Populism and the Slow Rate of Political Change

Beginning in the 1870’s there was general discontent among farmers that the economic policies of the United States government was stacked against them. They protested and lobbied for years, and even had an influential champion in William Jennings Bryan. Reforms were passed slowly in state legislatures and in the federal government but many of their problems were ignored, swept aside by the corrupted politicians of the Gilded Age who were enthralled by wealthy industrialists. For 60 years the populist and socialist movements were stymied though they were brought to public consciousness by the progressives and muckrakers. The dam didn’t burst until the upheaval of the Great Depression. Under dire circumstances that directly threatened the stability and long term viability of the United States government. Even with the massive reforms and regulations put in place by the federal government under Roosevelt when he took office with a liberal majority in Congress, there began to be aggressive pushback by conservatives. It is notable that Roosevelt did not pass any significant domestic legislation after 1937. Change in favor of people as opposed to entrenched businesses comes slowly in the United States.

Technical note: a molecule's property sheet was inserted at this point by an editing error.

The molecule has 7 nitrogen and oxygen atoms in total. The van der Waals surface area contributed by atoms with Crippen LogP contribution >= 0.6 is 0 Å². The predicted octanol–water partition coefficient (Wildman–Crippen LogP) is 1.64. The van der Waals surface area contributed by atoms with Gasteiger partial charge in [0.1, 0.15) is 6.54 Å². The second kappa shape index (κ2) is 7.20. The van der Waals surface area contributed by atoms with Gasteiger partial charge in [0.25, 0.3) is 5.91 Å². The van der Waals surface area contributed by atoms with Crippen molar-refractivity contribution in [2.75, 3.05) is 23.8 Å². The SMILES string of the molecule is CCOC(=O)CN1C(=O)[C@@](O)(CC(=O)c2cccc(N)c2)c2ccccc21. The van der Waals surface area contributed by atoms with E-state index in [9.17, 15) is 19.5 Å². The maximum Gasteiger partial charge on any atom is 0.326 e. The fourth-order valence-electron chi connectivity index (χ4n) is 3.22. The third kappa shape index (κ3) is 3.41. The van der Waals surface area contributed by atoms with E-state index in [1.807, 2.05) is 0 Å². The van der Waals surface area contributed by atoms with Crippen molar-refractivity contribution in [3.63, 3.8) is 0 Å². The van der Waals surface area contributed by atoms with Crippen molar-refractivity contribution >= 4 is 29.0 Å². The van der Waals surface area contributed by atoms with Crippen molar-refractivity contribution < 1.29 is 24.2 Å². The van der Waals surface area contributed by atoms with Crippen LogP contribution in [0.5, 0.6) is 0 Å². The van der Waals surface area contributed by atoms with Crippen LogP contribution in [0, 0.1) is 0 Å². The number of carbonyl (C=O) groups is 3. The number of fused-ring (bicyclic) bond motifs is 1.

The current populist cord struck by Bernie Sanders and Donald Trump is profoundly ironic. Bernie Sanders proposes socialist positions which are well established in Europe, but they have not broken the power of enormous conglomerates there. If anything, the governments of Europe are more closely aligned to large corporations than in the United States. The true irony of his positions really have to do with how little he could actually accomplish as president of the United States to realize his policy positions. A Sanders presidency would be a prescription for certain gridlock, maybe worse than some of the other candidates would see. The irony for Sanders is the same irony that has pervaded the Obama presidency. His two major pieces of domestic legislation, somewhat like Roosevelt’s, were passed early in his first term and he has been blocked at every turn since then. While promising the prospect of change and unity, Obama’s presidency has brought gridlock and division (much of it not directly his fault). Sanders supporters desperately want significant social and economic change, but electing him President would guarantee that there would be none.

Donald Trump proposes wildly unrealistic policy positions and changes them frequently. His firmest base of supporters are those who believe that they have been ignored and lied to by the Republican Party. That they should believe a candidate who promises things that are even more improbable than Conservative republicans have promised is indeed a terrible irony. The supporters of the two populists should know that by supporting those two candidates they are deluding themselves into thinking that they will bring the changes they wish to see.

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